Each night in my tiny studio apartment, I wipe the kitchen counters, clear the sink of any last unwashed dishes, and often set the coffee pot for the next morning. Then I stand back and ask myself: What needs soaking?
If that sounds a little weird, I want you to imagine your life as a regular soaker. Meals come together in the blink of an eye. There's fresh milk in the fridge every day of the week; digestive distress is a thing of the past. I'm only exaggerating a little. I promise you all these things and more. All you need is a decent soaking routine.
So what should you soak? Whether you're a seasoned soaker or a novice, here are three items to consider soaking each night before heading to bed, all of which you can keep in a cool, dry pantry.
1. Nuts and Seeds
If you've ever made your own non-dairy milk, this one should come as no surprise. Soaking nuts and seeds for several hours beforehand not only takes some of the stress off of your blender, but it also results in a creamier milk. Presoak before you to go bed, and you'll be ready to make non-dairy milks and creams first thing in the morning.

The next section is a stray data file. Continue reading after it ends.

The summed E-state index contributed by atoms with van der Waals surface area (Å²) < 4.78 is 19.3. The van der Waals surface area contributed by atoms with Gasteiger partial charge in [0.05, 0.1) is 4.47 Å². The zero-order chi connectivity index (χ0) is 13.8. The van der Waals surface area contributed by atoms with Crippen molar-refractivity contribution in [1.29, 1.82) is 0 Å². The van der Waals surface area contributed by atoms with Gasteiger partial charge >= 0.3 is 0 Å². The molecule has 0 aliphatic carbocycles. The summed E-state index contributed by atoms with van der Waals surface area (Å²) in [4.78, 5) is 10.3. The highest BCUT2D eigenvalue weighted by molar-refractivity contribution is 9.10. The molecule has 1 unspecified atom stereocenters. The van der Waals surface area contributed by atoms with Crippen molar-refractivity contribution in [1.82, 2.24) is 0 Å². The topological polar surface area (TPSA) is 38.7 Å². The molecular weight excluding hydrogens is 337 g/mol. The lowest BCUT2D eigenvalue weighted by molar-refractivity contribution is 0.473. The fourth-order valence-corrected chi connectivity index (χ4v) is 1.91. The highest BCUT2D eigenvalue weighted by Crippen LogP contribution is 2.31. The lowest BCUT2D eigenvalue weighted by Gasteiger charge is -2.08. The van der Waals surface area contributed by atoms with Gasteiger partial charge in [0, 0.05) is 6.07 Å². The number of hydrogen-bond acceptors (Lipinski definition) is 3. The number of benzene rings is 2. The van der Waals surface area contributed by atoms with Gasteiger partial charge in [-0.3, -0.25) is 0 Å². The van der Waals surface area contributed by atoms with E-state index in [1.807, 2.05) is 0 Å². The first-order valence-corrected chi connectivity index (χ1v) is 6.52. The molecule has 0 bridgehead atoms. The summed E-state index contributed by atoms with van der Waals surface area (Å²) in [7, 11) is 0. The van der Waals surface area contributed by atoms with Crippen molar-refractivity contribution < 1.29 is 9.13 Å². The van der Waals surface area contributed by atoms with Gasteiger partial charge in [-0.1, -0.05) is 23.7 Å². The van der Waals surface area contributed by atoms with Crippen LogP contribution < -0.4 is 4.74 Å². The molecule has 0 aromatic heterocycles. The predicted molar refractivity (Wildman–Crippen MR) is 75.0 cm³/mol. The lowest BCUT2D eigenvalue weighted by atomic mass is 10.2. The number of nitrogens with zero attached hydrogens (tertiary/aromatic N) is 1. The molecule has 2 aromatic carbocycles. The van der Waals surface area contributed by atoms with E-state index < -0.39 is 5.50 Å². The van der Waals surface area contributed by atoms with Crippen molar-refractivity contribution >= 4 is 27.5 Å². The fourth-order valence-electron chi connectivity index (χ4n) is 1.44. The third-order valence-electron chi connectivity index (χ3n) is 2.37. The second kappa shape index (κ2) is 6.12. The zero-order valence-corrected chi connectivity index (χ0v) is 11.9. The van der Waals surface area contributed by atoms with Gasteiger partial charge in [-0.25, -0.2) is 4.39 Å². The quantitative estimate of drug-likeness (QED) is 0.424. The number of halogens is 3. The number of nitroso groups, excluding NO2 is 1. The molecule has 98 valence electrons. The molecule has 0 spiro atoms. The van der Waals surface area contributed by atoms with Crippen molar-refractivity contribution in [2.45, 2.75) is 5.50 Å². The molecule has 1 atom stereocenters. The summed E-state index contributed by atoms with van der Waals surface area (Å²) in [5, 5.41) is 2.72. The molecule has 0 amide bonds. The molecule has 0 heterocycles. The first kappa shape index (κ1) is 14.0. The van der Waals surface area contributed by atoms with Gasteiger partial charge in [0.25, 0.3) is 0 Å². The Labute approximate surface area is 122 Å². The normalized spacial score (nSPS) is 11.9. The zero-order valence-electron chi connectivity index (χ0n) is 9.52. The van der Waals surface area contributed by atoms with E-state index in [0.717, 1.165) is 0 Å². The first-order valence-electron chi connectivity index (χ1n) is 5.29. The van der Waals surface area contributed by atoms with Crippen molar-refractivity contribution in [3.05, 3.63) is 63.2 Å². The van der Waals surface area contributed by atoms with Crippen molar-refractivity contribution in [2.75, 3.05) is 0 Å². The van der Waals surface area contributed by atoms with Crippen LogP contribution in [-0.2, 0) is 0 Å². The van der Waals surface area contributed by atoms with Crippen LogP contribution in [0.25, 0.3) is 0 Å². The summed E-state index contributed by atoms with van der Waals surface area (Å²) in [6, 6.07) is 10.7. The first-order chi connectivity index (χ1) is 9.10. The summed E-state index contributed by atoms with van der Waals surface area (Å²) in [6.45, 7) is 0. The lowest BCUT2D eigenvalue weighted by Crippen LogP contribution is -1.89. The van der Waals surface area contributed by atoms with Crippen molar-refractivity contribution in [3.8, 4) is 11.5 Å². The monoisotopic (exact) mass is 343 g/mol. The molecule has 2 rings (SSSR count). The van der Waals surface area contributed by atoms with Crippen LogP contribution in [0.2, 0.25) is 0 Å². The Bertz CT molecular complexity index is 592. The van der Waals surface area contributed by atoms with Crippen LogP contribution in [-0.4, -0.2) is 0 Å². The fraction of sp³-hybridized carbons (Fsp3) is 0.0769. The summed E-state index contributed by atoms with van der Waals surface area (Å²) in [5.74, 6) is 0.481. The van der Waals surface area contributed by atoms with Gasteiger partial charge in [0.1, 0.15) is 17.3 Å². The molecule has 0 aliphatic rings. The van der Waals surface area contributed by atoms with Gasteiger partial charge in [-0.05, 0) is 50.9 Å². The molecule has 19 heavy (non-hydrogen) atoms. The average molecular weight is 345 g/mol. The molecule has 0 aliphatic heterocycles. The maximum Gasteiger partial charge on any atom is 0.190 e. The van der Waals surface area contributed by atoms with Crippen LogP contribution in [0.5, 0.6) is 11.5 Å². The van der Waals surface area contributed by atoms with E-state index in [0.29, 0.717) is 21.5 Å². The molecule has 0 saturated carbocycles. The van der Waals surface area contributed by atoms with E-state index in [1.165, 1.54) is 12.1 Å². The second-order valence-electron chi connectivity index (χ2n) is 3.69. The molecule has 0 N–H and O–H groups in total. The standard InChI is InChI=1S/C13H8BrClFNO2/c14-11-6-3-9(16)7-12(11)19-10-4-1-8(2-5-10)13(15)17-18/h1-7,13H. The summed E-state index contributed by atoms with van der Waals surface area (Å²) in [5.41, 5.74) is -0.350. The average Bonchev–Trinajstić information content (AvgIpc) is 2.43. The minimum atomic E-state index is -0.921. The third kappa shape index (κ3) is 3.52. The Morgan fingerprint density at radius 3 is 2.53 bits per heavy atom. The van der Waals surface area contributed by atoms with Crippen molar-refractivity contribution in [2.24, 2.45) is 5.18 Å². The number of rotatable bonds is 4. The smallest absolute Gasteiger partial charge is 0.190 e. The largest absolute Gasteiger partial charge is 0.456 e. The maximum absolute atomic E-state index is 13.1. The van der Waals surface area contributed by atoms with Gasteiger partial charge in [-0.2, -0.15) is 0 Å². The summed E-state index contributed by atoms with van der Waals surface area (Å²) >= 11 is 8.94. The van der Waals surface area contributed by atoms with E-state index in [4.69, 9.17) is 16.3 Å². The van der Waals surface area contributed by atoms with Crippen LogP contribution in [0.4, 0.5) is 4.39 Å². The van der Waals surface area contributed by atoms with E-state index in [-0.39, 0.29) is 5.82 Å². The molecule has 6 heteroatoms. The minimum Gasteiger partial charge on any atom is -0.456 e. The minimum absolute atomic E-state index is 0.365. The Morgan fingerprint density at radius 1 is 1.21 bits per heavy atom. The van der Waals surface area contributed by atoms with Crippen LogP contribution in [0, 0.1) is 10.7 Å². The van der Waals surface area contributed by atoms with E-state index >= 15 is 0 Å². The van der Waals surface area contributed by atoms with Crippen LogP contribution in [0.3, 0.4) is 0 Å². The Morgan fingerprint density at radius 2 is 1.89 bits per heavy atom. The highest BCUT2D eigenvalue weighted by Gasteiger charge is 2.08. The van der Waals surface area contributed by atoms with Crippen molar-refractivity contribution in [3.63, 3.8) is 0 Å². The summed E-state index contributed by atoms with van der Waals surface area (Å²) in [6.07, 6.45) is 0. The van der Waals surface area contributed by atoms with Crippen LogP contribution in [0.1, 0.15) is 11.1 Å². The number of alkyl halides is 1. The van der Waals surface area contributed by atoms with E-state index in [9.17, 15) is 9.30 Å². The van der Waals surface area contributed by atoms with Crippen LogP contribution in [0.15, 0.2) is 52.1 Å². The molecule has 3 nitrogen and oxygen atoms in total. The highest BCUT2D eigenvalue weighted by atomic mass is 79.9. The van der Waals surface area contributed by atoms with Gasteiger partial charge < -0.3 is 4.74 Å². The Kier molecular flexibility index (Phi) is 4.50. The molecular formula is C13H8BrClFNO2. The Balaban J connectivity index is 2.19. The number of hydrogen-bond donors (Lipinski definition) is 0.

You can cut the cooking time of many grains in half with an overnight soak. This trick comes in especially handy for slow-cooking grains, like barley or Kamut. And if you want to swap brown rice for white in a one-pot recipe, you'll need to soak it first to get it down to a comparable cooking time. Pulverizing soaked grains in a blender is also a first step to making a gluten-free batter, like the one Sarah Britton, of blog My New Roots, uses for her revolutionary pancakes.
As with grains, soaking your beans, lentils, and other pulses reduces their cooking time and helps to ensure they cook evenly, although some flavor may be lost in the soaking process. Even a quick soak in hot water goes a long way to improve the consistency of a cooked bean. But giving legumes an extra-long soak has an added benefit: it helps to stave off digestive distress. Just be sure to rinse them before cooking, as it's the indigestible sugars released in the soaking water that can cause you the most, erm, discomfort.
Bonus Points: A Nutrient Boost?
Some nutritionists believe that soaking nuts, grains, and legumes before eating them improves the likelihood that you'll absorb more of their nutrients. Soaking kickstarts the germination process, releasing some of the phytic acid that keeps us from absorbing some vitamins and minerals. (This process is commonly called "activation," and fancy-health-food types like Gwyneth Paltrow and Amanda Chantal Bacon are all over it.)
If you're eating a fairly balanced diet, you're likely getting plenty of the good stuff without any extra steps. But if a nutrient boost is a fringe benefit of having dinner on the table sooner or nut milk straight from the source, I'll certainly take it. Just one more reason not to skip the nightly soak.